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Medical Office Assistant Resume

School of Business March 11, 2020

Medical Office Assistant Resume Medical Office Assistant Resume

You’ve put in the work, graduated from your Medical Office Assistant program and now you’re ready to start your career as a medical office assistant. But where do you start? 

We’ll walk you through how to build your resume so you can land the job you want. It’s important to tailor your resume to the specific position you’re applying for so you can highlight your related strengths, training and certification. We’ll go over what skills to include, how to lay out your medical office assistant resume and some things to do after you apply. Hopefully this will help you go into the application process well informed and ready to go. 


What types of skills categories should I include on my resume? 

Before we go into how you can lay out your resume, let’s talk about some of the skills you should highlight. Medical office assistants use many different skills every day. Even if you’ve never worked in the field, you should be able to give relevant examples of times you’ve applied the same skills used in a medical office assistant role. 

Here are the top five skills categories you should highlight in a medical office assistant resume and some examples of how you could speak to them: 


1. Organizational skills

  • Schedule, reschedule and confirm patient appointments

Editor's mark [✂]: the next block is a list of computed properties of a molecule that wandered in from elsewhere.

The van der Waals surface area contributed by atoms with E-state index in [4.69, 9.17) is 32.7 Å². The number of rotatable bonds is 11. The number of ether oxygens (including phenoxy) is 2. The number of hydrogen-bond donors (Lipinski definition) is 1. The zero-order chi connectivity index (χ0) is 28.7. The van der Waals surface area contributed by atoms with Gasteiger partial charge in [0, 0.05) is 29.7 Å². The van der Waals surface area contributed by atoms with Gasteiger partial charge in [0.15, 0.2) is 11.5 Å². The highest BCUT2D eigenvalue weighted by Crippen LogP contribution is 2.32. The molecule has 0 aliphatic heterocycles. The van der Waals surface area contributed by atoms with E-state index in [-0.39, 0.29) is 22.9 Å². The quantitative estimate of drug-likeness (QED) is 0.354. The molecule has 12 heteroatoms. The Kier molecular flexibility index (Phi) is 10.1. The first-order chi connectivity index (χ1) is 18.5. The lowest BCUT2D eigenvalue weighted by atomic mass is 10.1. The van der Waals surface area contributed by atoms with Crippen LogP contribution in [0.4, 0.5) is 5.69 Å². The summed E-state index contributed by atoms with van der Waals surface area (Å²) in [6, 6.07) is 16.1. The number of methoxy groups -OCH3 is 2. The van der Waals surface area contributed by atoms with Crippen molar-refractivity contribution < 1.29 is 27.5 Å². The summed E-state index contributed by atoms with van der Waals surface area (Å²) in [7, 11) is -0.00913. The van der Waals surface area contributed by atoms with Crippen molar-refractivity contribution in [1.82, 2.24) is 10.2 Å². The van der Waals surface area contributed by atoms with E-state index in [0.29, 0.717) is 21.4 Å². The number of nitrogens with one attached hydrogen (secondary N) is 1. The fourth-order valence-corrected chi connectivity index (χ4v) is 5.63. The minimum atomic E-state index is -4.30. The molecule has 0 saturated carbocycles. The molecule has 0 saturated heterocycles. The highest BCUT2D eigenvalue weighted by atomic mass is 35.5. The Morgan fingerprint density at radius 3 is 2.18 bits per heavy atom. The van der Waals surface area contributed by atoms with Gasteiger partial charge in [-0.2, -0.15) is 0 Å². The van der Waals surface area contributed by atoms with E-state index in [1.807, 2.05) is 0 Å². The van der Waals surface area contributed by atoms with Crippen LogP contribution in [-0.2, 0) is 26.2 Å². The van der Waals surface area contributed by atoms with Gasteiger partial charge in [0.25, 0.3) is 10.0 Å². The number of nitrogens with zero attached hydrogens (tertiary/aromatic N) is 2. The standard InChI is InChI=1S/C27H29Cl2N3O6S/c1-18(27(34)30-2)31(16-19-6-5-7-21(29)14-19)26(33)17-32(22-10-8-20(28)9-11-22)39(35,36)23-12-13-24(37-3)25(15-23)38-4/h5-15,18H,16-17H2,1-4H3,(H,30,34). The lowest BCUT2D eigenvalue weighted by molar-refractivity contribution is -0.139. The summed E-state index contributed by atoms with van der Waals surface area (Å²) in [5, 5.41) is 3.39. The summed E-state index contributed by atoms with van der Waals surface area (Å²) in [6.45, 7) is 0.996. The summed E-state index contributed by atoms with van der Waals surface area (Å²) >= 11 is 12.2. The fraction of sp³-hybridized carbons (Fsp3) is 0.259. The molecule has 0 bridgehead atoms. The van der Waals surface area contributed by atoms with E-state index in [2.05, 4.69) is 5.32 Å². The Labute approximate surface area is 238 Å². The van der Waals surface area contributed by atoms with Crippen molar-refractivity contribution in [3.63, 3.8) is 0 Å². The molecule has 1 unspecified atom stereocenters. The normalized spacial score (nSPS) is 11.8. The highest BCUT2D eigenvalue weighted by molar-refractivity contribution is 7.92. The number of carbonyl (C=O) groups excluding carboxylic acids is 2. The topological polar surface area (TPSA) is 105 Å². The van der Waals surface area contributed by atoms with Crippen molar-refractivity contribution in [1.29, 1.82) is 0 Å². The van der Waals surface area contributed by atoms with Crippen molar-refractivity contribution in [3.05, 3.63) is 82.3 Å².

• File patient records and ensure they are kept confidential


2. Communication skills

  • Speak with patients over the phone to discuss appointments and answer questions
  • Work with doctors and nurses from diverse backgrounds


3. Customer service

  • Greet patients when they enter the office and make them feel comfortable
  • Direct patients to proper examination rooms and answer any questions


4. Medical terminology and procedures

  • Take vital signs, blood pressure and measure weight and height
  • Process doctor’s notes into medical code
  • Process medical insurance claims


5. Computer abilities 

  • Transcribe patient records
  • Update excel spreadsheets
  • Transmit lab orders, tests and doctor’s notes 


How should I format my resume? 

There are many ways to lay out your resume so it reads clearly and highlights job-specific information. It’s always a good idea to tailor your resume to the specific role you’re applying for, so if the job is in a certain type of clinic (like sports injury or a doctor’s office), you’ll want to include skills related to that specific environment. 

We’ll walk you through chronological and functional resumes, two styles that could work for your medical office assistant resume. Chronological resumes are typically better designed for applicants who’ve been working in the field for a while and have a wealth of work experience. On the flip side, functional resumes are best for new job seekers (like recent grads) who have little work experience, since this style focuses more on skills rather than work history. Both work well but if you’re a recent grad, the functional style may be better suited for you. Let’s get into it! 


1. The chronological resume

The chronological resume functions as a timeline of your work experience and career progression. It lays out where you were employed, what positions you had (and for how long) and the recommended length is a maximum of two pages. It does have one significant drawback: since this style lays out everything in chronological order, it really shows if you have any gaps in your work history. It’s not a major concern if you don’t have many gaps or job changes, but it’s worth thinking about. 

Here’s how you can set up a chronological resume: 

  • Header 
    This is where you put your name and contact information (so your employer knows who you are). 

  • Summary statement